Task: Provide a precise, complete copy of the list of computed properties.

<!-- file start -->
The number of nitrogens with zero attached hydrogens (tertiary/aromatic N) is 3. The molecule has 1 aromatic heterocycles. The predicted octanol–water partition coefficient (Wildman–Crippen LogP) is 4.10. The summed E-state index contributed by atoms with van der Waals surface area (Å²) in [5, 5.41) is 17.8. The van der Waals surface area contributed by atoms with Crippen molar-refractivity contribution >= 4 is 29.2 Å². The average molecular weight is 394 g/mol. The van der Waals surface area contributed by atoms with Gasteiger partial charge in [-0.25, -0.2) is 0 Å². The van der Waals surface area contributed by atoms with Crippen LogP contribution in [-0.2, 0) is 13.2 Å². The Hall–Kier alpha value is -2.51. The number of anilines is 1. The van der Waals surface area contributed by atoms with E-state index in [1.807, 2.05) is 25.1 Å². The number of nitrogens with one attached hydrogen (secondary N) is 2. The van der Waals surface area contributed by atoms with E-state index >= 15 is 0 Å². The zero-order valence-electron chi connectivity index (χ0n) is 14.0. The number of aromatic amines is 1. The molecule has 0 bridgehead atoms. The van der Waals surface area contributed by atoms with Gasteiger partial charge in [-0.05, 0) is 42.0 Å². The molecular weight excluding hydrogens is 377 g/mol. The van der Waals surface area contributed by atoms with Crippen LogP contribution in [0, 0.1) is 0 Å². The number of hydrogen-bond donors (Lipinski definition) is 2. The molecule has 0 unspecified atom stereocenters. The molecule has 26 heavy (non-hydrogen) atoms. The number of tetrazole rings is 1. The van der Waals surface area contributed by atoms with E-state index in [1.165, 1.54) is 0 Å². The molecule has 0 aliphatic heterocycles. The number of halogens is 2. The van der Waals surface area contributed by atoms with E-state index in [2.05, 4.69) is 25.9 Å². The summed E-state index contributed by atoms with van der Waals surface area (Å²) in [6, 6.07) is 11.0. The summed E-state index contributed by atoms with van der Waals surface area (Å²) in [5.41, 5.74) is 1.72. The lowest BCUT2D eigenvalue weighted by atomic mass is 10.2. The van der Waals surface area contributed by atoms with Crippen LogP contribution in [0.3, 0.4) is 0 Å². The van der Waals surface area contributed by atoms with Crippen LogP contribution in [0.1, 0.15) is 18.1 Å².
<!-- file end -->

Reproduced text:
The number of nitrogens with zero attached hydrogens (tertiary/aromatic N) is 3. The molecule has 1 aromatic heterocycles. The predicted octanol–water partition coefficient (Wildman–Crippen LogP) is 4.10. The summed E-state index contributed by atoms with van der Waals surface area (Å²) in [5, 5.41) is 17.8. The van der Waals surface area contributed by atoms with Crippen molar-refractivity contribution >= 4 is 29.2 Å². The average molecular weight is 394 g/mol. The van der Waals surface area contributed by atoms with Gasteiger partial charge in [-0.25, -0.2) is 0 Å². The van der Waals surface area contributed by atoms with Crippen LogP contribution in [-0.2, 0) is 13.2 Å². The Hall–Kier alpha value is -2.51. The number of anilines is 1. The van der Waals surface area contributed by atoms with E-state index in [1.807, 2.05) is 25.1 Å². The number of nitrogens with one attached hydrogen (secondary N) is 2. The van der Waals surface area contributed by atoms with E-state index >= 15 is 0 Å². The zero-order valence-electron chi connectivity index (χ0n) is 14.0. The number of aromatic amines is 1. The molecule has 0 bridgehead atoms. The van der Waals surface area contributed by atoms with Gasteiger partial charge in [-0.05, 0) is 42.0 Å². The molecular weight excluding hydrogens is 377 g/mol. The van der Waals surface area contributed by atoms with Crippen LogP contribution in [0, 0.1) is 0 Å². The number of hydrogen-bond donors (Lipinski definition) is 2. The molecule has 0 unspecified atom stereocenters. The molecule has 26 heavy (non-hydrogen) atoms. The number of tetrazole rings is 1. The van der Waals surface area contributed by atoms with E-state index in [1.165, 1.54) is 0 Å². The molecule has 0 aliphatic heterocycles. The number of halogens is 2. The van der Waals surface area contributed by atoms with E-state index in [2.05, 4.69) is 25.9 Å². The summed E-state index contributed by atoms with van der Waals surface area (Å²) in [6, 6.07) is 11.0. The summed E-state index contributed by atoms with van der Waals surface area (Å²) in [5.41, 5.74) is 1.72. The lowest BCUT2D eigenvalue weighted by atomic mass is 10.2. The van der Waals surface area contributed by atoms with Crippen LogP contribution in [0.3, 0.4) is 0 Å². The van der Waals surface area contributed by atoms with Crippen LogP contribution in [0.1, 0.15) is 18.1 Å².